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See also: pétard
From Middle French petarder, see Modern French pétard (“firecracker”).
- (Received Pronunciation) IPA(key): /pɪˈtɑːd/
- (General American) IPA(key): /pɪˈtɑɹd/
Audio (UK) (file)
- Rhymes: -ɑː(ɹ)d
petard (plural petards)
- (historical) A small, hat-shaped explosive device, used to breach a door or wall.
- c. 1599–1602 (date written), William Shakespeare, The Tragicall Historie of Hamlet, Prince of Denmarke: […] (Second Quarto), London: […] I[ames] R[oberts] for N[icholas] L[ing] […], published 1604, →OCLC, [Act III, scene iv]:
- For tis the ſport to haue the enginer / Hoiſt with his ovvne petar, an't ſhall goe hard / But I vvill delue one yeard belovve their mines, / And blovve them at the Moone: […]
- For it's amusing to have the engineer / Hoisted into the sky with his own explosive, and if I'm lucky / I will dig one yard below their mines, / And blow them towards the Moon: […]
- 1751, [Tobias] Smollett, “He is Concerned in a Dangerous Adventure with a Certain Gardener; […]”, in The Adventures of Peregrine Pickle […], volume I, London: Harrison and Co., […], published 1781, →OCLC, page 49, column 1:
- [...] Pipes, who acted as the enemy's forlorn hope, advanced to the gate with great intrepidity, and clapping his foot to the door, which was none of the ſtouteſt, with the execution and diſpatch of a petard, ſplit it into a thouſand pieces.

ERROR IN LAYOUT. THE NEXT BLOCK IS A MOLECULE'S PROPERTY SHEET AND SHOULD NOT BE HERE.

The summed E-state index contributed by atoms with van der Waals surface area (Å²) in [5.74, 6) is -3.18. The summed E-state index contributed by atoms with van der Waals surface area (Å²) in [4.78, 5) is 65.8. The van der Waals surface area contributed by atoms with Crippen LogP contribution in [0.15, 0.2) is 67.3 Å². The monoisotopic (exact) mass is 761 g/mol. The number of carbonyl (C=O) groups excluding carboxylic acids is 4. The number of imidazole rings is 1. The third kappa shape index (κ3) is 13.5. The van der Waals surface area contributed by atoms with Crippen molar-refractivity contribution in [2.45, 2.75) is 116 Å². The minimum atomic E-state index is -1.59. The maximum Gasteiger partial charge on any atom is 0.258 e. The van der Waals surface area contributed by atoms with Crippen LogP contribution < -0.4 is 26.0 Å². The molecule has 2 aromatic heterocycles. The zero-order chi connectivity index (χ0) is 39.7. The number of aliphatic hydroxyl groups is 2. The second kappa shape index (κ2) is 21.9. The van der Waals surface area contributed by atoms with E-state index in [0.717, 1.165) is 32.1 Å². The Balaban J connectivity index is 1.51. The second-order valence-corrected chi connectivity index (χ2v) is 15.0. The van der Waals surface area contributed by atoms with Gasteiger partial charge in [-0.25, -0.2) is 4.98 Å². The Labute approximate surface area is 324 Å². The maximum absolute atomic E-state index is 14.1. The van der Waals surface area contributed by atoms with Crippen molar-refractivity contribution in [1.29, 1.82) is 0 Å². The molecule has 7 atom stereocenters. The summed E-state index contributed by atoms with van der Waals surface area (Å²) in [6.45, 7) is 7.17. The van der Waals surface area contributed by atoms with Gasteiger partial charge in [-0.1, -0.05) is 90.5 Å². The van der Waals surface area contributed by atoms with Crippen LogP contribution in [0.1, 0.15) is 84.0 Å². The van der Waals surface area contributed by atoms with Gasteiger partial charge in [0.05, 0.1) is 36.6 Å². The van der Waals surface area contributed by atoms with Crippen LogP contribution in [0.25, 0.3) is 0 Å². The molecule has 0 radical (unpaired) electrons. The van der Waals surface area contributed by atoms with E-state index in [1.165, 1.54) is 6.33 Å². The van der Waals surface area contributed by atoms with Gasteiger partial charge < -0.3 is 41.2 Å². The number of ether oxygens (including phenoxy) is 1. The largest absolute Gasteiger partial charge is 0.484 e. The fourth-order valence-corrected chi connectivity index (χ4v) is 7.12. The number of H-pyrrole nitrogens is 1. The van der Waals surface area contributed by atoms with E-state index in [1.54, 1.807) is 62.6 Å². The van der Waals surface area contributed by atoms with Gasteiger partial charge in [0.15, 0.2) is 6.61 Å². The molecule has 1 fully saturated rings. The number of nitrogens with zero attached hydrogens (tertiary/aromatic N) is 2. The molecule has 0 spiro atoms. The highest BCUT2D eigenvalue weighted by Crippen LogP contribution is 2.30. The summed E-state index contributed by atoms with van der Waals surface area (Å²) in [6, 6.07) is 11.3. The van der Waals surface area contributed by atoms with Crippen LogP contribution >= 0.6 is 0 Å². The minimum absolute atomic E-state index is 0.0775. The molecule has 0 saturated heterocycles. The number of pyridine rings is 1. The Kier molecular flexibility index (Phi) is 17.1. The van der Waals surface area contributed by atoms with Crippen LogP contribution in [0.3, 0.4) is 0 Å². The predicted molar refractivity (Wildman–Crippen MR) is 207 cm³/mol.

- Anything potentially explosive, in a non-literal sense.
- (rare) A loud firecracker.
petard (third-person singular simple present petards, present participle petarding, simple past and past participle petarded)
- (now rare, archaic) To attack or blow a hole in (something) with a petard.
- 1603, Michel de Montaigne, chapter 56, in John Florio, transl., The Essayes […], book I, London: […] Val[entine] Simmes for Edward Blount […], →OCLC:
- The souldier, if he but goe to besiege a cottage, to scale a castle, to rob a church, to pettard [translating petarder] a gate, to force a religious house, or any villanous act, before he attempt it praieth to God for his assistance, though his intents and hopes be full-fraught with crueltie, murther, covetise, luxurie, sacrilege, and all iniquitie.
From French pétard, used since 1600.
|Declension of petard|
- English terms derived from Middle French
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- Rhymes:English/ɑː(ɹ)d/2 syllables
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- Rhymes:Polish/ɛtart/2 syllables
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